MANILA, Philippines — While the government has already required Philippine offshore gaming operators (POGOs) to first pay all of their tax dues before resuming operations during quarantine, compliance to the taxman was still negligible.
Asked by the Inquirer how many POGOs had yet to settle their mandatory tax payments, Internal Revenue Commissioner Caesar R. Dulay replied: “Marami, halos lahat [Many, almost all of them].”
But Dulay said that he did not have exact figures at the moment.
As of early this year, about 60 POGOs were issued licenses to operate by the state-run regulator Philippine Amusement and Gaming Corp. (Pagcor), while 218 POGO service providers employing more than 108,000 foreigners—mostly Chinese—had been registered with the Bureau of Internal Revenue (BIR).
POGO licensees tap service providers as the ones to serve their clients—online gamblers outside the Philippines, mostly in China.
On Saturday, the Department of Finance (DOF) reiterated in a statement that BIR was “making sure that POGOs and their respective service providers are properly registered and will pay the correct amount of income taxes and franchise fees to the government before they are allowed to resume operations during the quarantine period.”
DOF was referring to the BIR’s Revenue Memorandum Circular (RMC) No. 46-2020 signed by Dulay on May 7 containing the specific guidelines and requirements issued by Deputy Commissioner and POGO task force head Arnel S.D. Guballa last May 6, both of which laid down the strict rules on how POGO licensees, as well as service providers, can obtain clearance to restart operations.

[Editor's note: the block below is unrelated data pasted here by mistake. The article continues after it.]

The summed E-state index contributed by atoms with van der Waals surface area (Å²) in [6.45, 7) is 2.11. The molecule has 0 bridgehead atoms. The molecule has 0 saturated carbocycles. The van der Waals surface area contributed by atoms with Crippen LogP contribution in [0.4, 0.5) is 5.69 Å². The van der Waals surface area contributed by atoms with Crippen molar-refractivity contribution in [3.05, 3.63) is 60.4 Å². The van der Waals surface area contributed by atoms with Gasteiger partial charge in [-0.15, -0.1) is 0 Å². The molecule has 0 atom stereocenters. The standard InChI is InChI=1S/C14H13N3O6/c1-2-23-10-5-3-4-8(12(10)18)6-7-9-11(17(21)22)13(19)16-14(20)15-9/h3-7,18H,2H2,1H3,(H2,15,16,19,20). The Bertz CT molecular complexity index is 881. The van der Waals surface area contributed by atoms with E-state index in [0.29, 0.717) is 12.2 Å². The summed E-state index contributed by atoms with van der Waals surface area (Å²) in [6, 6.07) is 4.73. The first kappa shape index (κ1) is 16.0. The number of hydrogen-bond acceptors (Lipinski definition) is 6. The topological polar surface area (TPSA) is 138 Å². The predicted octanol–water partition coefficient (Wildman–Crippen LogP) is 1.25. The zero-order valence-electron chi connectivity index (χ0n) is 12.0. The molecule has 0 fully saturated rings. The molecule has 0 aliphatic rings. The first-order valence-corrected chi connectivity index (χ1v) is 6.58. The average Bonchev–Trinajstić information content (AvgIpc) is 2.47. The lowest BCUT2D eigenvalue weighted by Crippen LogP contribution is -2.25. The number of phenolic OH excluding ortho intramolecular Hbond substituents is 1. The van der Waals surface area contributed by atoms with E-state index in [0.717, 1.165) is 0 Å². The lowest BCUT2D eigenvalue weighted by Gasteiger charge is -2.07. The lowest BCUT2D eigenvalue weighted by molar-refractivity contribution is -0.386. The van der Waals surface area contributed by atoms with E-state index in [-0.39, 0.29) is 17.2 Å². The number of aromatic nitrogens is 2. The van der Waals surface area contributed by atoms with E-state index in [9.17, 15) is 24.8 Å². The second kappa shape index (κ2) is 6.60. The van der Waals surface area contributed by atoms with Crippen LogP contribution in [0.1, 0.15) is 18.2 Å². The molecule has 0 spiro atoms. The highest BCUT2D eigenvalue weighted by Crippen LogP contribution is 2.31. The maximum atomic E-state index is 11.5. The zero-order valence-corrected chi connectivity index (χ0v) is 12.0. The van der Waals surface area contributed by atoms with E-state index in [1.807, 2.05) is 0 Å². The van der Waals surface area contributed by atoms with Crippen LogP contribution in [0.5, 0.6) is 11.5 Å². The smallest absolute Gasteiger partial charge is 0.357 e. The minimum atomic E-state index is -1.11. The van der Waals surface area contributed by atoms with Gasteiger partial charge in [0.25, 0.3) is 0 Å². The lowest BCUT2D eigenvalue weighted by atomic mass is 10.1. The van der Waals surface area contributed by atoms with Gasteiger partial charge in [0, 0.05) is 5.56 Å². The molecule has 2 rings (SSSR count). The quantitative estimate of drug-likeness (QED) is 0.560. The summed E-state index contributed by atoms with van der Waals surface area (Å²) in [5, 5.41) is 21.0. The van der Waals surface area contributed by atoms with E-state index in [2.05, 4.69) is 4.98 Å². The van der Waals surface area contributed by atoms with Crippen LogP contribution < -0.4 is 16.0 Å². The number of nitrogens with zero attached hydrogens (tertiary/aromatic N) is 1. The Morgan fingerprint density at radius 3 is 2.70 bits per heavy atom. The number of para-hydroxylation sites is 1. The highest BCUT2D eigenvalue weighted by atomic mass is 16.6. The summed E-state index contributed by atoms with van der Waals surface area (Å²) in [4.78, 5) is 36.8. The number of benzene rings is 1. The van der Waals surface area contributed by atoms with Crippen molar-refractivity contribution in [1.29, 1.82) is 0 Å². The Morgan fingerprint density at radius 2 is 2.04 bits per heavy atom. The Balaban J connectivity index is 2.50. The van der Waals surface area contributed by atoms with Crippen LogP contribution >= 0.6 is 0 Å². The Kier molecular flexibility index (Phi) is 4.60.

“According to the set of guidelines and requirements issued by the BIR, all POGO licensees or operators should first show proof that they have already paid their 2019 franchise taxes, their withholding taxes due for the months of January to April this year, as well as the first-quarter payments of their 2020 franchise tax, before they would be given tax clearances allowing them to resume operations,” DOF said.
“POGO service providers, meanwhile, are similarly required to submit proof that they have paid their 2019 income taxes; and remitted and paid withholding taxes for the months of January to April this year, including the 25-percent final withholding tax due from their foreign employees, before the BIR would give them tax clearances to reopen for business,” DOF added.
According to DOF, even tax-compliant service providers “would not be issued tax clearances by the BIR should their POGO operators or licensees fail to comply with the bureau’s new requirements.”
“All POGO licensees, operators, and service providers should also submit a notarized undertaking affirming their commitment to pay all tax arrears for prior years of their operations and should be registered with the respective revenue district office (RDOs) having jurisdiction over their places of business,” according to DOF.
BIR also required POGOs and service providers to disclose the monthly regulatory fees they paid to Pagcor during past years.
Guballa warned that “failure to comply will result in the denial of the issuance of a BIR clearance for resumption of operations.”
Also, “submission of falsified or fraudulent documents shall result in the denial” of the mandatory BIR tax clearance, Guballa said.
Besides these stringent tax rules, “all POGOs and their service providers must also strictly adhere to the government’s safety and health protocols such as limited operations per shift, shuttle services for employees, regular body temperature checks and disinfection within the workplace, social distancing, and wearing of masks, among other measures to prevent transmission” of COVID-19, DOF said.
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